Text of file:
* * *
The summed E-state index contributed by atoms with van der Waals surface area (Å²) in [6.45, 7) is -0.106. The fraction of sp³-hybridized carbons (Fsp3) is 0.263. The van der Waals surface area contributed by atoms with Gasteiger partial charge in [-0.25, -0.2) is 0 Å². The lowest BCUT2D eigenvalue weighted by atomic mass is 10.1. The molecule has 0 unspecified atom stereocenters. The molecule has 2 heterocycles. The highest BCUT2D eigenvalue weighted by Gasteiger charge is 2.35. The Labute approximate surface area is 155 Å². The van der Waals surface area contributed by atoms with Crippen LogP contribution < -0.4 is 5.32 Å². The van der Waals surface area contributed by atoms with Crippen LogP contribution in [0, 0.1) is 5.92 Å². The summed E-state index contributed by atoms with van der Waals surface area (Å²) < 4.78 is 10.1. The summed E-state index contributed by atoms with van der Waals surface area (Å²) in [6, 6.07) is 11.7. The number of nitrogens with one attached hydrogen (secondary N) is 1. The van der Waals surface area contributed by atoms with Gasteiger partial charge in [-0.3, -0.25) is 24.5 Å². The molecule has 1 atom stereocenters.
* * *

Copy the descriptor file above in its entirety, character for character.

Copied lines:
The summed E-state index contributed by atoms with van der Waals surface area (Å²) in [6.45, 7) is -0.106. The fraction of sp³-hybridized carbons (Fsp3) is 0.263. The van der Waals surface area contributed by atoms with Gasteiger partial charge in [-0.25, -0.2) is 0 Å². The lowest BCUT2D eigenvalue weighted by atomic mass is 10.1. The molecule has 0 unspecified atom stereocenters. The molecule has 2 heterocycles. The highest BCUT2D eigenvalue weighted by Gasteiger charge is 2.35. The Labute approximate surface area is 155 Å². The van der Waals surface area contributed by atoms with Crippen LogP contribution < -0.4 is 5.32 Å². The van der Waals surface area contributed by atoms with Crippen LogP contribution in [0, 0.1) is 5.92 Å². The summed E-state index contributed by atoms with van der Waals surface area (Å²) < 4.78 is 10.1. The summed E-state index contributed by atoms with van der Waals surface area (Å²) in [6, 6.07) is 11.7. The number of nitrogens with one attached hydrogen (secondary N) is 1. The van der Waals surface area contributed by atoms with Gasteiger partial charge in [-0.3, -0.25) is 24.5 Å². The molecule has 1 atom stereocenters.